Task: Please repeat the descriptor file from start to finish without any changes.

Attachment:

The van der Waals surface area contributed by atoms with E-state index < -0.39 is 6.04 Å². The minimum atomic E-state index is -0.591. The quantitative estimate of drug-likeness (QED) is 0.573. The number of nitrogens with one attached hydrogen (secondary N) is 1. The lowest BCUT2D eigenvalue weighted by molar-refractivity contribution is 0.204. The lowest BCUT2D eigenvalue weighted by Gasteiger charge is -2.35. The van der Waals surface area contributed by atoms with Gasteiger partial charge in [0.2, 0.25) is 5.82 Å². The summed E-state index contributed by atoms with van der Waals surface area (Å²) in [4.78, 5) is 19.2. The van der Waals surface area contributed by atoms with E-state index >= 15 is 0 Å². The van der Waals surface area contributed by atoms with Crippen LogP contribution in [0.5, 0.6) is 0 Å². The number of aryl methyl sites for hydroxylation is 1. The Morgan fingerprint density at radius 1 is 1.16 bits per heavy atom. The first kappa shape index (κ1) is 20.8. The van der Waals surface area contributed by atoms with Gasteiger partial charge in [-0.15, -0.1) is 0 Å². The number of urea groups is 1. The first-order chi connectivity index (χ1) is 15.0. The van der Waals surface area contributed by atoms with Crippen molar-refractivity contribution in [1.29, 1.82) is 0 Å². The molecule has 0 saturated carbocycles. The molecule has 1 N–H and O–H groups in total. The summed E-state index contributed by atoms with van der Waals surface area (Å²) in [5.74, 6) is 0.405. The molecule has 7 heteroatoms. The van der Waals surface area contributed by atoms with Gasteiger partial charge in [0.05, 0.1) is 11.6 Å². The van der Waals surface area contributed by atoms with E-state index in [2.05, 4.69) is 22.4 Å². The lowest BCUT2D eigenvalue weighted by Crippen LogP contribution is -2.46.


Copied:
The van der Waals surface area contributed by atoms with E-state index < -0.39 is 6.04 Å². The minimum atomic E-state index is -0.591. The quantitative estimate of drug-likeness (QED) is 0.573. The number of nitrogens with one attached hydrogen (secondary N) is 1. The lowest BCUT2D eigenvalue weighted by molar-refractivity contribution is 0.204. The lowest BCUT2D eigenvalue weighted by Gasteiger charge is -2.35. The van der Waals surface area contributed by atoms with Gasteiger partial charge in [0.2, 0.25) is 5.82 Å². The summed E-state index contributed by atoms with van der Waals surface area (Å²) in [4.78, 5) is 19.2. The van der Waals surface area contributed by atoms with E-state index >= 15 is 0 Å². The van der Waals surface area contributed by atoms with Crippen LogP contribution in [0.5, 0.6) is 0 Å². The number of aryl methyl sites for hydroxylation is 1. The Morgan fingerprint density at radius 1 is 1.16 bits per heavy atom. The first kappa shape index (κ1) is 20.8. The van der Waals surface area contributed by atoms with Gasteiger partial charge in [-0.15, -0.1) is 0 Å². The number of urea groups is 1. The first-order chi connectivity index (χ1) is 15.0. The van der Waals surface area contributed by atoms with Crippen molar-refractivity contribution in [1.29, 1.82) is 0 Å². The molecule has 0 saturated carbocycles. The molecule has 1 N–H and O–H groups in total. The summed E-state index contributed by atoms with van der Waals surface area (Å²) in [5.74, 6) is 0.405. The molecule has 7 heteroatoms. The van der Waals surface area contributed by atoms with Gasteiger partial charge in [0.05, 0.1) is 11.6 Å². The van der Waals surface area contributed by atoms with E-state index in [2.05, 4.69) is 22.4 Å². The lowest BCUT2D eigenvalue weighted by Crippen LogP contribution is -2.46.